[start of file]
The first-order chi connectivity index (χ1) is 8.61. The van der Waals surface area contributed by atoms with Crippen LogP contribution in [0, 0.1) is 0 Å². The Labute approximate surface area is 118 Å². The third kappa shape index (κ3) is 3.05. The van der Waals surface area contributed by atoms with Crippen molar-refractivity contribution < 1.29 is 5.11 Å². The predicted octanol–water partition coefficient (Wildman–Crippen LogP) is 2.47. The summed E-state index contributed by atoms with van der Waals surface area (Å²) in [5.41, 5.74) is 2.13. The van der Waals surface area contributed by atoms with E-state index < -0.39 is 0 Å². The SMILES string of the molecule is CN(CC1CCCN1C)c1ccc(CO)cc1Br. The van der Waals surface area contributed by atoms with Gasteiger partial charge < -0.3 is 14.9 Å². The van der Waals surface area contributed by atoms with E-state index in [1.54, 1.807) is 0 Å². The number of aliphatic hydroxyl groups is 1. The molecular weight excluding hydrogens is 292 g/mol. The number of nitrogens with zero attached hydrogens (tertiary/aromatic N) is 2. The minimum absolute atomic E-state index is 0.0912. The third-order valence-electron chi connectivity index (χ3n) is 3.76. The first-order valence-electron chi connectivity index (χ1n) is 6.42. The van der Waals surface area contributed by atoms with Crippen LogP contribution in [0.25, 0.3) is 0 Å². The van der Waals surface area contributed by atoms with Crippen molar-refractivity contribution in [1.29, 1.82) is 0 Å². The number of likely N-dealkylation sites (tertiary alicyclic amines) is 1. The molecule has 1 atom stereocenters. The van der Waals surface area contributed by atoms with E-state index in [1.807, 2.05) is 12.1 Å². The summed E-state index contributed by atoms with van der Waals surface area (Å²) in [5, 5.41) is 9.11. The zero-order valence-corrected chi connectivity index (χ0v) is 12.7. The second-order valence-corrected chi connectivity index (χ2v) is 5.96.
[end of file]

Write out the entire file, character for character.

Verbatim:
The first-order chi connectivity index (χ1) is 8.61. The van der Waals surface area contributed by atoms with Crippen LogP contribution in [0, 0.1) is 0 Å². The Labute approximate surface area is 118 Å². The third kappa shape index (κ3) is 3.05. The van der Waals surface area contributed by atoms with Crippen molar-refractivity contribution < 1.29 is 5.11 Å². The predicted octanol–water partition coefficient (Wildman–Crippen LogP) is 2.47. The summed E-state index contributed by atoms with van der Waals surface area (Å²) in [5.41, 5.74) is 2.13. The van der Waals surface area contributed by atoms with E-state index < -0.39 is 0 Å². The SMILES string of the molecule is CN(CC1CCCN1C)c1ccc(CO)cc1Br. The van der Waals surface area contributed by atoms with Gasteiger partial charge < -0.3 is 14.9 Å². The van der Waals surface area contributed by atoms with E-state index in [1.54, 1.807) is 0 Å². The number of aliphatic hydroxyl groups is 1. The molecular weight excluding hydrogens is 292 g/mol. The number of nitrogens with zero attached hydrogens (tertiary/aromatic N) is 2. The minimum absolute atomic E-state index is 0.0912. The third-order valence-electron chi connectivity index (χ3n) is 3.76. The first-order valence-electron chi connectivity index (χ1n) is 6.42. The van der Waals surface area contributed by atoms with Crippen LogP contribution in [0.25, 0.3) is 0 Å². The van der Waals surface area contributed by atoms with Crippen molar-refractivity contribution in [1.29, 1.82) is 0 Å². The number of likely N-dealkylation sites (tertiary alicyclic amines) is 1. The molecule has 1 atom stereocenters. The van der Waals surface area contributed by atoms with E-state index in [1.807, 2.05) is 12.1 Å². The summed E-state index contributed by atoms with van der Waals surface area (Å²) in [5, 5.41) is 9.11. The zero-order valence-corrected chi connectivity index (χ0v) is 12.7. The second-order valence-corrected chi connectivity index (χ2v) is 5.96.